"The only way to get an objective review is to go before an administrative law judge, but the Indiana State Board of Health claimed [it was] not subject to the Administrative Order and Procedures Act," Caudill points out. On Aug. 6, 2003, more than two years after the original survey, the Indiana Court of Appeals ruled that Advantage could seek a review with an administrative law judge, opening up an new avenue of appeal and review for all home health agencies, she adds.1

Most home health agencies don’t pursue appeals and reviews because they do take time and money, she says. "But Advantage really stepped up to the plate when [it] said No, this isn’t right,’ and pushed for an objective review," Caudill says.

In addition to the time and money involved in seeking a review of the one survey report, Advantage experienced six different state audits in the year following the appeal, as compared to the one or two it usually had experienced, Estell says. "I think it’s easier for agencies just to accept the report and make the best of it, but we were willing to undergo the extra scrutiny and the extra work because we believed that [our agency] had been wronged," she says.

Nurse leaves home health

The effect of the report also extended to the staff, Estell points out. The nurse who was accused of hitting the child in the mouth and a nurse who was identified as her supervisor were reported to the Health Professionals Bureau by the board of health. "The licensure bureau did not pursue any investigation, but we did place the nurse on office duty while we investigated. Even though no evidence of the alleged abuse has ever been presented, the nurse decided to leave nursing because of the stress," she says.

The supervisor who was reported to the licensure board was the incorrect person, even though the original survey report correctly identified the field nurse’s supervisor, Estell adds. "This incorrect report to the licensure board meant that a nurse who was never involved spent a great deal of time clearing her own name," she explains.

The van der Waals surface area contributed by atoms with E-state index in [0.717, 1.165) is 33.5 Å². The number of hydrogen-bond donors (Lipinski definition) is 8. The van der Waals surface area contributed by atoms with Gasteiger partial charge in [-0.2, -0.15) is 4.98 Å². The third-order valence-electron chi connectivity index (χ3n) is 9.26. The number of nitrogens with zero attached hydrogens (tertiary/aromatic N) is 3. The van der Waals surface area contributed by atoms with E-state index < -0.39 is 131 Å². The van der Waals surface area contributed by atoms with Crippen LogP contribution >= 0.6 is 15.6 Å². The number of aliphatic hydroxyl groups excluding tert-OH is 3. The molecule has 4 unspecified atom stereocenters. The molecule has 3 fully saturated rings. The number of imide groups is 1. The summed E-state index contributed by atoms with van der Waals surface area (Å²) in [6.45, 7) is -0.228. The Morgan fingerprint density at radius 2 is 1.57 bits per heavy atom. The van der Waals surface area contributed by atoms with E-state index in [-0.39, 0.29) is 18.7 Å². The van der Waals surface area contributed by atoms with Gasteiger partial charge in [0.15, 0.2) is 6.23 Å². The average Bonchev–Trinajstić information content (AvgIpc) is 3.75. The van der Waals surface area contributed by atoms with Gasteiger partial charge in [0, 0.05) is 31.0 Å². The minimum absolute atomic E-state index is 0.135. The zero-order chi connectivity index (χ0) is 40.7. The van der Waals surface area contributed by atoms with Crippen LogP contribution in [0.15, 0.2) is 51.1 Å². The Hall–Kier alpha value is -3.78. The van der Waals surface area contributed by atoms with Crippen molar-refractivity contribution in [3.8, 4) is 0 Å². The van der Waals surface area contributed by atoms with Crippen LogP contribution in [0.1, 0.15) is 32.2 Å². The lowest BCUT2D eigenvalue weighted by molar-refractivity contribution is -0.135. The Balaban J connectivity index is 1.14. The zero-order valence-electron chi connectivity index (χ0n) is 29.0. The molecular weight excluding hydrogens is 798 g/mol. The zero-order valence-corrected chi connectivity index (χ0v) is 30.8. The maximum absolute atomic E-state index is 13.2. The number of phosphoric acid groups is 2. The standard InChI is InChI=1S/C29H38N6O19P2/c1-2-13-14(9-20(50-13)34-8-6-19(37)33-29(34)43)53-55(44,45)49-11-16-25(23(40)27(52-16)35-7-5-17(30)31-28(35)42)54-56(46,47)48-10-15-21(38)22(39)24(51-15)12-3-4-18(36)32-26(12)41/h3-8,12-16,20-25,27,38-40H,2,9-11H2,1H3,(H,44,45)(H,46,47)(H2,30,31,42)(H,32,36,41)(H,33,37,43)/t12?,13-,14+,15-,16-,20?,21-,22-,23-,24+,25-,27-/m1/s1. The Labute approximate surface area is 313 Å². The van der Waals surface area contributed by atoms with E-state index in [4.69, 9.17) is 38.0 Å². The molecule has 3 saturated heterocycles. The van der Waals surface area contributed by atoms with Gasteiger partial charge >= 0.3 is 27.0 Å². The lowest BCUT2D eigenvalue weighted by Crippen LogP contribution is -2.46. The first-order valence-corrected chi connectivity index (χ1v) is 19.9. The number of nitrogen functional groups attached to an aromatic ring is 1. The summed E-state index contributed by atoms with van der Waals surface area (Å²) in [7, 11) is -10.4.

What about the charge that the nurse did not follow the physician’s orders for care? "The nurse had been caring for the child for a period of time, and the physician’s orders included feeding instructions that stated a certain amount of food but allowed latitude based upon the child’s ability to tolerate the feeding as judged by the nurse and the biological mother," Estell explains.

After the child was hospitalized and discharged to a foster home, the orders from the discharging physician changed slightly. "Unfortunately, the discharging physician’s orders specified a certain amount for each feeding without a statement that allowed the nurse to adjust the amount to the child’s ability to tolerate," she adds.

The nurse continued to provide the care as it was ordered prior to the hospitalization, but she should have double-checked the new orders and contacted the physician for approval to adjust feeding amounts as needed, Estell points out.

While many agencies may be reluctant to challenge a survey report because of the fear of retribution, it usually doesn’t happen as it had in Advantage’s case, Caudill says. "The real problems occur when you don’t have an opportunity to challenge a survey because there has to be a system of checks and balances," she says. "The significance of this court decision is that it gives agencies a chance to challenge an unfair report and that is important because if you allow government agencies to step over boundaries, the problems won’t go away, they’ll just get worse," Caudill adds.

For more information, contact:

Virginia Wright Caudill, JD, Attorney, Gilliland & Caudill, 6650 Telecom Drive, Suite 100, Indianapolis, IN 46278. Telephone: (317) 616-3647. Fax: (317) 275-9246. E-mail:


1. Advantage Home Health Care, Inc. v. Indiana State Department of Health and Indiana State Health Commissioner, No. 18A02-0211-CV-928, Court of Appeals of Indiana (Aug. 6, 2003).